My goal is to save you money in this post. (Strong opener, right?)

skills To run a small business, you need to be good at a lot of different things. Sure, you want to be good at whatever your trade is, that’s probably most important.

But it’s no longer enough to just be awesome at whatever you’re awesome at.

There’s a whole spectrum of other skills that are required in order to make your business hum; copywriting, graphic design, blogging, SEO, website management, newsletters, social media, email marketing, hiring and the list goes on and on.

And your options are to either hire someone to do those things, or to learn to do them yourself.

Hiring them out can get expensive. And doing them yourself can be really time consuming.

Having a basic level of comfort with creating graphics (or any skill) can be really liberating for you. shackles2

Too many times I’ve seen small businesses who feel shackled by a designer who isn’t getting back to them. Whether with web design work, with graphics, or video editing, the fact remains – it isn’t fun to be dependent on someone else.

And I’m not suggesting you devote weeks or months learning one of these new skills, but I am proposing that a basic foundation of knowledge will help tremendously. You might find that there are fewer projects that you end up outsourcing. Or, you might find that you’re able to reduce the number of design iterations it takes to get something done, because you can communicate your request more clearly. The list of benefits is pretty long.

So, today I want to introduce you to one of my favorite tools, Pixlr. (And it’s free)

Pixlr is a photoediting tool, and I’ve used it for years. It can do a lot of the basic things you can do with something like photoshop – apply filters, add captions, resize images easily and remove an unwanted background. There are thousands of uses for it, so I won’t even attempt to show you all the things it can do – instead, I’ll show you one thing you can use it for, today.

Here’s the scenario:

I created a series of 8 free Infusionsoft tips (grab them here). And I wanted a fancy graphic to go along with it. So I hopped on Fiverr and submitted a graphic request then boom, a few hours and $5.50 later I had this bad boy.MiniPodTipsSeries_square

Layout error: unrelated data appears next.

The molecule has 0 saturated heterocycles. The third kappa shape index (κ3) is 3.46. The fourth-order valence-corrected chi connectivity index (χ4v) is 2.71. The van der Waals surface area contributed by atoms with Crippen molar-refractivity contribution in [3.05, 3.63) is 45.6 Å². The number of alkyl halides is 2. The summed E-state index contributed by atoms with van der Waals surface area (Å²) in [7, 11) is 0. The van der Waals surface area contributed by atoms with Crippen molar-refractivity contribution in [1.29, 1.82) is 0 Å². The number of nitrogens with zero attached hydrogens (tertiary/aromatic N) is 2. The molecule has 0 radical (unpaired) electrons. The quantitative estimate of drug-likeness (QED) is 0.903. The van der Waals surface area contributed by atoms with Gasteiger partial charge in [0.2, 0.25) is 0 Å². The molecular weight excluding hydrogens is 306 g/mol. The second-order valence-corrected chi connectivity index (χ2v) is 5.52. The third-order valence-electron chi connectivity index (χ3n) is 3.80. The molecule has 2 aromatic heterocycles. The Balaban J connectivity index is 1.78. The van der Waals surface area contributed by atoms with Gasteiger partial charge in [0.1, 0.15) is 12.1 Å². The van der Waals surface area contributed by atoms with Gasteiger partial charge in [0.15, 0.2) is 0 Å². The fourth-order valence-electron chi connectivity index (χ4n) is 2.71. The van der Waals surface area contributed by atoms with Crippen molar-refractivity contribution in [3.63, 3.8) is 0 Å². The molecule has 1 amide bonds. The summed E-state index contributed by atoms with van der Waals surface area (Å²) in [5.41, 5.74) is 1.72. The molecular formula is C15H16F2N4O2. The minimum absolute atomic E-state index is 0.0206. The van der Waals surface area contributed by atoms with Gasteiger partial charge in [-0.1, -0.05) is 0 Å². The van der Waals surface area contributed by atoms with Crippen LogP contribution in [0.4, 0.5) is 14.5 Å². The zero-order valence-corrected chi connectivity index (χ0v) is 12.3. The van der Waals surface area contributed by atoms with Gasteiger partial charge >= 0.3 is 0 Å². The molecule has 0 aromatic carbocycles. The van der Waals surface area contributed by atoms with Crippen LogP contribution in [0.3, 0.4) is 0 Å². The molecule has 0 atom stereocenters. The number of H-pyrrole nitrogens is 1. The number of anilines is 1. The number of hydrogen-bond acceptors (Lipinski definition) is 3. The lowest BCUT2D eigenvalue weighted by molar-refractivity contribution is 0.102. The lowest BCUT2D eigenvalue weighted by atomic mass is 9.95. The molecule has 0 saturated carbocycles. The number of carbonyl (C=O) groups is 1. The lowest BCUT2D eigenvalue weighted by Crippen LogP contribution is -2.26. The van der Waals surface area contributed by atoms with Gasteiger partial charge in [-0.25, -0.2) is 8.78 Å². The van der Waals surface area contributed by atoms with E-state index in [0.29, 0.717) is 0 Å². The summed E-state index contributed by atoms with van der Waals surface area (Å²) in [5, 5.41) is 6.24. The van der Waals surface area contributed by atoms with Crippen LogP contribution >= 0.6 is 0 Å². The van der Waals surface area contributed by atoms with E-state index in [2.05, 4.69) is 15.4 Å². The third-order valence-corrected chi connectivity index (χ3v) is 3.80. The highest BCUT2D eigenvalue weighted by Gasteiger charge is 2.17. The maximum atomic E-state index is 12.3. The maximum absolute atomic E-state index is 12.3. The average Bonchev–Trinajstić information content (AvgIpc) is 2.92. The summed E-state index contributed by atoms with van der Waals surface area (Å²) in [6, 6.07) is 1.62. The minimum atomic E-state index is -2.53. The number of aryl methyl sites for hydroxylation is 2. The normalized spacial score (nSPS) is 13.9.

Not bad right?

Pretty stylish graphic. But here’s the problem, when I uploaded this to leadpages it had this awkward white background on it that totally ruined the aesthetic appeal the page had.

MiniPod Tips 1

So, I reached back out to the designer and asked if she could create a version without the background. She kindly informed me that this was a paid service, and would cost $20 more. (She really was super nice, I’d use her again in a heartbeat)

Well, fortunately I have pixlr in my back pocket, so I hopped in there, made the changes I needed and in a few minutes I had a landing page that had the look and feel I was going for.

Mini Pod 2

Not a big deal, right? It’s such a small thing, I know. But having little tricks up your sleeve like this can add up, and the more I use pixlr the more comfortable I feel tackling other tasks I would have otherwise outsourced. (I recently used Pixlr to create the graphics for this FB ad campaign you may have seen)

This simple trick saved me $20 on the spot. Hopefully adding Pixlr to your tool belt can save you time or money as well.

Here’s a tutorial with a detailed breakdown of exactly how to accomplish this with Pixlr:

My philosophy toward these types of topics is that I want to learn as much as I reasonably can, enough so that I can understand the project, and that I can identify when it’s out of my reach and I need to bring in an expert. Plenty of people take that approach with Infusionsoft. They want to learn the campaign builder basics so they know how it works, or learn enough so that they can confidently edit campaigns, or run reports – but they have no intention of building all their own campaigns.

I’m not a graphic designer. This should come as no surprise to anyone. But I also know the value of having attractive graphics to supplement my blog posts, my facebook ads, or to use on my website. For the most part, I just use free images I find online, but occasionally I need something a little more complex, and for these types of things, I balance between hiring out a pro using a service like Fiverr, and dabbling in the design space myself a little bit.

I’d love to hear how you approach these necessary ancillary skills!